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The Difference Between Happiness and Joy

By Jenn Rockefeller

When you think of the words happiness and joy, you most often think they are interchangeable and mean the same thing. While they do fall under the same umbrella in terms of emotions, they actually mean two different things, especially when it comes to domestic violence survivors.


According to Merriam-Webster, happiness is defined as “a state of well-being and contentment.” The website defines joy as “the emotion evoked by well-being, success, or good fortune or by the prospect of possessing what one desires.”

By these definitions alone, you can conclude that happiness is an externally triggered emotion, while joy is internal. While both are emotions, happiness is typically affixed to something we experience and joy is an internal spark that is lit when we have a genuinely good feeling about our lives and are content with who we are and where we are in life.

Domestic violence aftermath

After experiencing domestic violence, survivors often find themselves in a state of emotional distress and tend to lose their joy. We may think we lose our happiness, but it is actually joy that we have lost.

The trauma that we endured stole our innocence and zest for life. The French call it “joie de vivre,” or joy of life. The internal joy that we felt was destroyed when the abusers chose to abuse us. We don’t really feel compelled to achieve what goals we had set out to accomplish because the abusers stole our enthusiasm and drive.

Why it’s harder to get your joy back

Because joy is an internal emotion, it is certainly more difficult to get it back after it is lost. But why is it more difficult? Why do we find it that much harder to get our “joie de vivre” back when we are domestic violence survivors?

The answer in that question lies within this one simple truth – prior to our domestic violence experiences, we have a child-like innocence about us. We have a certain naiveté about us that is pure and without corruption. We go through life thinking that everyone is kind, helpful and loving. We know is evil out there, but we don’t think that it could touch us.

But then, the evil does infiltrate our lives. The evil destroys the sweet innocence we once held. That innocence no longer seems obtainable. It’s like it’s lost forever.

That feeling that it’s lost forever is the reason why it’s much harder to get our joy back following a domestic violence situation. Feeling joy is internal and we may truly feel like the abusers obliterated our inner selves.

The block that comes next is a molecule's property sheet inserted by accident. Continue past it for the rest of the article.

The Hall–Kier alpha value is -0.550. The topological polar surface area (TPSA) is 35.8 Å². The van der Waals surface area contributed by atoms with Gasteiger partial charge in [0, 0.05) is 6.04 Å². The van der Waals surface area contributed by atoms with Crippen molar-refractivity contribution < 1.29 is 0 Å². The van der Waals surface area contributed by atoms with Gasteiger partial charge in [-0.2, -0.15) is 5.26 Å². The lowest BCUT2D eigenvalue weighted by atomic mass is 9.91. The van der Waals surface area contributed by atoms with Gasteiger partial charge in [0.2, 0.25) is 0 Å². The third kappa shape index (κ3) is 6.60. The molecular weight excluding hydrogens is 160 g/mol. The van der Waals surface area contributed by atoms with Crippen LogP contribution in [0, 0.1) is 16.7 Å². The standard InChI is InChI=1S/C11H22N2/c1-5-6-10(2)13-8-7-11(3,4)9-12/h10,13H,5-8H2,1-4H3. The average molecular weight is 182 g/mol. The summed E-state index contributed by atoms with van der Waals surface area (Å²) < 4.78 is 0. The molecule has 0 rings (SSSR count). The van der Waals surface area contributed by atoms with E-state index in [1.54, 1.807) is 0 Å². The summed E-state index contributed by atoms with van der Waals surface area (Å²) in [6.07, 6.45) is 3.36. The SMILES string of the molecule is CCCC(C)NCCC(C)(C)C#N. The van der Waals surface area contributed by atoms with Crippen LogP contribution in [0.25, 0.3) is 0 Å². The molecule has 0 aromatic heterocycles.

Getting your joy back 

We might first think, “How do we get back that which was stolen from us?” We might think it’s an impossible task. But, there are ways to get your joy back. It’ll take time and effort, but it can be done.

In an article published on Tiny Buddha, joy is described as flowing “from the same source as love and peace; it flows from your heart” and it is “the light within.” It is described as the healing force that has the power to propel your journey in life forward.

So it stands to reason that we’d want to rekindle that inner light. Prior to our experience, we had a certain child-like innocence about us. That innocence was filled with inner joy! Children naturally possess a joy-filled life. They see the beauty, peace, and love everywhere around them. Just look for the joy within a child – it’s in the way they laugh, in the way they smile and the way they talk.

Below are some other ways to get your joy back:

  • What about something you’ve always wanted to learn or try? Give that a go.
  • Get creative (maybe try that Pinterest craft you’ve been eyeing).
  • Read a book.
  • Take a hike (literally! Go for a walk in nature).
  • Get up and dance (put on some music to get you moving).

There are numerous ways to get your joy back. The above suggestions are just a few. Get creative and come up with your own ways to rekindle that spark within you.

If you or someone you know is in an abusive relationship, there is help. You can visit the Break the Silence Against Domestic Violence website at www.breakthesilencedv.org or chat with one of our helpline advocates at 855-287-1777.

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